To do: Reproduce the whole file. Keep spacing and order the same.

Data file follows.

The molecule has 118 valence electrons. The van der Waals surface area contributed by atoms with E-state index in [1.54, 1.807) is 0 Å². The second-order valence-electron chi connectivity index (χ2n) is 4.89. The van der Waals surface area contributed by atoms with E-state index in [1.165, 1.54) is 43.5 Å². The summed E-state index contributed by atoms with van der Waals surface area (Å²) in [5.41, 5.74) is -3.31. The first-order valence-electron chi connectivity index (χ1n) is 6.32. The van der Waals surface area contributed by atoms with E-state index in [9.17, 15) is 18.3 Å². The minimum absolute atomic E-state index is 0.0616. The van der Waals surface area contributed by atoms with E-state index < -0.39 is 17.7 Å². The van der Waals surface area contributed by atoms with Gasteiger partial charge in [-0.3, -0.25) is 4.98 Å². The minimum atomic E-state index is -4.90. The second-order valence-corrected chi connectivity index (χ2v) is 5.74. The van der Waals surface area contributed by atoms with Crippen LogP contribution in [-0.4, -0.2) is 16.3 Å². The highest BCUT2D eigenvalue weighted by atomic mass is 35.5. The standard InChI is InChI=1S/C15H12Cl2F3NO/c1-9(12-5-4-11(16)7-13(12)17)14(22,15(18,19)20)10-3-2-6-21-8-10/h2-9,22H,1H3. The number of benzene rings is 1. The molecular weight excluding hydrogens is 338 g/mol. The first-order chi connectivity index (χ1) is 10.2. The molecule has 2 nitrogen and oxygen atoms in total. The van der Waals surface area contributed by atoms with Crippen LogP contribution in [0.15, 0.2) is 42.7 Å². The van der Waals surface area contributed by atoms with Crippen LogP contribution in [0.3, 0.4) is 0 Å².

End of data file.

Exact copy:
The molecule has 118 valence electrons. The van der Waals surface area contributed by atoms with E-state index in [1.54, 1.807) is 0 Å². The second-order valence-electron chi connectivity index (χ2n) is 4.89. The van der Waals surface area contributed by atoms with E-state index in [1.165, 1.54) is 43.5 Å². The summed E-state index contributed by atoms with van der Waals surface area (Å²) in [5.41, 5.74) is -3.31. The first-order valence-electron chi connectivity index (χ1n) is 6.32. The van der Waals surface area contributed by atoms with E-state index in [9.17, 15) is 18.3 Å². The minimum absolute atomic E-state index is 0.0616. The van der Waals surface area contributed by atoms with E-state index < -0.39 is 17.7 Å². The van der Waals surface area contributed by atoms with Gasteiger partial charge in [-0.3, -0.25) is 4.98 Å². The minimum atomic E-state index is -4.90. The second-order valence-corrected chi connectivity index (χ2v) is 5.74. The van der Waals surface area contributed by atoms with Crippen LogP contribution in [-0.4, -0.2) is 16.3 Å². The highest BCUT2D eigenvalue weighted by atomic mass is 35.5. The standard InChI is InChI=1S/C15H12Cl2F3NO/c1-9(12-5-4-11(16)7-13(12)17)14(22,15(18,19)20)10-3-2-6-21-8-10/h2-9,22H,1H3. The number of benzene rings is 1. The molecular weight excluding hydrogens is 338 g/mol. The first-order chi connectivity index (χ1) is 10.2. The molecule has 2 nitrogen and oxygen atoms in total. The van der Waals surface area contributed by atoms with Crippen LogP contribution in [0.15, 0.2) is 42.7 Å². The van der Waals surface area contributed by atoms with Crippen LogP contribution in [0.3, 0.4) is 0 Å².